There are ways to balance seemingly conflicting objectives in sortation, orderpicking and workstations.
The trip through our materials handling processes can be pretty rough without something to help cushion the ride.
Whether we realize it or not, we continually insert small buffers into the process to smooth out the flow and improve the productivity of the operations before and after the buffer. However, these buffers are often too small to do the job, or so big as to be clumsy and expensive.
I’ve been confronted with some of these challenges in every systems design project, large and small. So here are some thoughts on how to handle buffers with sorters and spurs, in orderpicking and at workstations.
I used to challenge my conveyor design colleagues by claiming that we could never make the accumulation lines in front of merges and sorters big enough, so maybe we should try to eliminate them all together. How, you might ask? By increasing the speed of the merge and/or sorter to accept the maximum feed rate to it. Or, by occasionally stopping the feed when it exceeds the merge/sort rate.
The other end of the sorter presents another interesting buffer challenge. The spurs, or chutes coming off the sorter serve two purposes: to absorb a surge of product arriving at that spur, and; to accumulate a reasonable number of cartons so that the palletizing operator doesn’t have to jump from spur to spur too frequently. The first wants the spur to be empty, and the second wants it to be full! Simulation or some fancy arithmetic will help us determine the optimal length. But, I can assure you it will be longer than there is space and will require compromise.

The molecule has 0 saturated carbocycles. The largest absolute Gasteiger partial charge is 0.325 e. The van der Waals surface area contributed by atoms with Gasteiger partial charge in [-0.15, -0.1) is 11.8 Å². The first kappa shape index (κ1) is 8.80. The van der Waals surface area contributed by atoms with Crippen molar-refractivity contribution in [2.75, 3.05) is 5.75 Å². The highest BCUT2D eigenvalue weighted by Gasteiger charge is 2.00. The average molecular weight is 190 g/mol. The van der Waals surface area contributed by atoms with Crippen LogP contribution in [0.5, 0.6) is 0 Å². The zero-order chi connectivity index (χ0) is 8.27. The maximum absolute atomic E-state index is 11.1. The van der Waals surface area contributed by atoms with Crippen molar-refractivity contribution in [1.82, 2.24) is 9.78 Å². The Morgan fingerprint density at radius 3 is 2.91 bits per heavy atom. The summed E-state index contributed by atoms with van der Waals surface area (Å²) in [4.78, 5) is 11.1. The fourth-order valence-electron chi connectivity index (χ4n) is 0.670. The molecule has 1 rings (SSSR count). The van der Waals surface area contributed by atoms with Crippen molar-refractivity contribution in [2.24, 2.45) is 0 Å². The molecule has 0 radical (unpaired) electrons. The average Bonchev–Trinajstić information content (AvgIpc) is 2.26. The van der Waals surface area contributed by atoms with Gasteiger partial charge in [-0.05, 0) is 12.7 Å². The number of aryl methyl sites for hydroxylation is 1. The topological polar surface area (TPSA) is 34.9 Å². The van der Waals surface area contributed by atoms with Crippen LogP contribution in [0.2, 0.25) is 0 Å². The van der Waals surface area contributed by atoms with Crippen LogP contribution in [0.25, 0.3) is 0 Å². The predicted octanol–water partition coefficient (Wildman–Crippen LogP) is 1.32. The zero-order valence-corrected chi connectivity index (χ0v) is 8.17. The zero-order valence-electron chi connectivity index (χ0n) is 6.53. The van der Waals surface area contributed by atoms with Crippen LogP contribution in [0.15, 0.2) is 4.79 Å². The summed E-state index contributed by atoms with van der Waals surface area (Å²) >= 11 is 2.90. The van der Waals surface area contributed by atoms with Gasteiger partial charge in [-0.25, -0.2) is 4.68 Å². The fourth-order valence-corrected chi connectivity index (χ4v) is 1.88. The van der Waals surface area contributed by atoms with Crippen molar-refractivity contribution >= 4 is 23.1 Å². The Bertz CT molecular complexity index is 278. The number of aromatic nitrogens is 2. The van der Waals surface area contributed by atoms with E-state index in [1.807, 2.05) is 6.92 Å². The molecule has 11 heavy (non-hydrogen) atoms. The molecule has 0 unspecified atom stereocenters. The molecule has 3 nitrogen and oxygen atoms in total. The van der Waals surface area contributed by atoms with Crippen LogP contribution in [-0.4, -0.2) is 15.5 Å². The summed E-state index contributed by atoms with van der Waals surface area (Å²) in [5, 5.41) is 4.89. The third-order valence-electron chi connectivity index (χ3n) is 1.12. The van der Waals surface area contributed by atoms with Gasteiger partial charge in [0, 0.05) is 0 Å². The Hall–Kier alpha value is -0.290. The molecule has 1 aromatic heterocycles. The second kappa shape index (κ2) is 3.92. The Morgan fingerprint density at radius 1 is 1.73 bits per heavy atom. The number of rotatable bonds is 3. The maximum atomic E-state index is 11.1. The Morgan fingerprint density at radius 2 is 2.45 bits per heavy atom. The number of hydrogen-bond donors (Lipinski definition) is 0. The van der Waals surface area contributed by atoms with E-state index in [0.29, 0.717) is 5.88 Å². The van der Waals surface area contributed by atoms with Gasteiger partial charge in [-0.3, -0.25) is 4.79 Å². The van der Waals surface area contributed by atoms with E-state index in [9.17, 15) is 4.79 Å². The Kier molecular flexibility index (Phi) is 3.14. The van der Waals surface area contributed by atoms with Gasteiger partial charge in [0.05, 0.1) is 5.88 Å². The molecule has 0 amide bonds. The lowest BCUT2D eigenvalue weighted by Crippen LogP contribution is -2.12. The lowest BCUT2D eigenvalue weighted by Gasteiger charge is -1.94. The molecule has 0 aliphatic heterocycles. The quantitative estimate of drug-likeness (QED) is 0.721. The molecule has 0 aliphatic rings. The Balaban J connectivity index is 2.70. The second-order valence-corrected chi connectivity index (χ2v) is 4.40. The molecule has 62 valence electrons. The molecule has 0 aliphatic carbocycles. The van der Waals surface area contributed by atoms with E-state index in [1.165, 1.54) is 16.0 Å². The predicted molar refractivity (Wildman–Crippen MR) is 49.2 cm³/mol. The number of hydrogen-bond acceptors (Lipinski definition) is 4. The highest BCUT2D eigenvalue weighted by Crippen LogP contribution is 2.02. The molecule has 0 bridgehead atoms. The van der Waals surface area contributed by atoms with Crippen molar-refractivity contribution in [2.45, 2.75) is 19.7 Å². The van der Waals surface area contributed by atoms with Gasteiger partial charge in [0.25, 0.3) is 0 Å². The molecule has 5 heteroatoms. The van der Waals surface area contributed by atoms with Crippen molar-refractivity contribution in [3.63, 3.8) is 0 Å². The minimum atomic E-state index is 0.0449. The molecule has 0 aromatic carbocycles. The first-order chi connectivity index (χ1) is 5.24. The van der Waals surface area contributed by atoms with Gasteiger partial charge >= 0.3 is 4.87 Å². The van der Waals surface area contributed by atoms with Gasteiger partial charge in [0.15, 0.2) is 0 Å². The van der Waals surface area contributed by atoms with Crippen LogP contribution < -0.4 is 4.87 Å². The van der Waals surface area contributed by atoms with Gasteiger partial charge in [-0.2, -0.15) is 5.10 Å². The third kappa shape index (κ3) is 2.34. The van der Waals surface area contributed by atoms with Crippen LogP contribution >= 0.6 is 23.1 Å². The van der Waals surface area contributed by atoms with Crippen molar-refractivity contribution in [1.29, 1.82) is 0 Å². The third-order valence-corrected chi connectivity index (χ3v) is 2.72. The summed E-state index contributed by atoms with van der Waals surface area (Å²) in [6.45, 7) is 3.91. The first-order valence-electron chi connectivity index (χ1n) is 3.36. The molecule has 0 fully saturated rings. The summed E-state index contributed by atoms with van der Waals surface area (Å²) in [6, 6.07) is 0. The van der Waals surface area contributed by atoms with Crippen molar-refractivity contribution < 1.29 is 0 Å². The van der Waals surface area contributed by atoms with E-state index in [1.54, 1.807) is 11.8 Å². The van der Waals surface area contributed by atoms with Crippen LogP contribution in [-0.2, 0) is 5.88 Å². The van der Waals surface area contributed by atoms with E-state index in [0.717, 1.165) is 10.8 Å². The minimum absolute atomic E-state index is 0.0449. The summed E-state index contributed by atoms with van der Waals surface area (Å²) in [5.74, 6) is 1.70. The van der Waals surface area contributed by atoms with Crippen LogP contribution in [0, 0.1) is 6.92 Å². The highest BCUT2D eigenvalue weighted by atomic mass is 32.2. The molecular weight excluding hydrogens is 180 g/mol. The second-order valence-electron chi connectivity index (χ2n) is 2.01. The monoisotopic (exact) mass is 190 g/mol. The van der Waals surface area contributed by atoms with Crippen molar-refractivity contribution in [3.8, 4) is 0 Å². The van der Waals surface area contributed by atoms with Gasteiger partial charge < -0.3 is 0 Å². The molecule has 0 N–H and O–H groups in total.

Similarly, as totes or order cartons enter a zone for picking, we want work to be constantly available to the picker. We also want space in the queue for a surge of arriving totes. However, every tote in the queue represents additional minutes added to the cycle time for getting the order out the door. This becomes especially critical as we approach carrier departure times.
In many systems, even single line orders are routed into each zone from a central induction point. Because these orders will be started and completed in one zone, it is much better to hold them in a “logical buffer” in the warehouse management system. Then simply process them during lulls in the flow of other orders entering the zone. It both shortens the queue and levels the workload.
At individual workstations, and packing stations in particular, we may accumulate orders that require the same value-added process, or the same packing material to achieve operational efficiency.
Large orders are often a problem. We usually find it best to create a special station for these. One solution is to use flow rack to segregate individual orders, rather than trying to make all of the stations capable of accepting the largest order.
I contend that there is also a psychological factor at work here, too. If the queue of arriving work is short, the operator feels little pressure to perform at full capacity. On the other hand, if it is long, and constantly full, there seems to be little hope of catching up, and consequently, fruitless to hurry. In short, we need to size buffers to be just right.
As of September 8, 2020, Crimson & Co (formerly The Progress Group/TPG) has rebranded as Argon & Co following the successful merger with Argon Consulting in April 2018.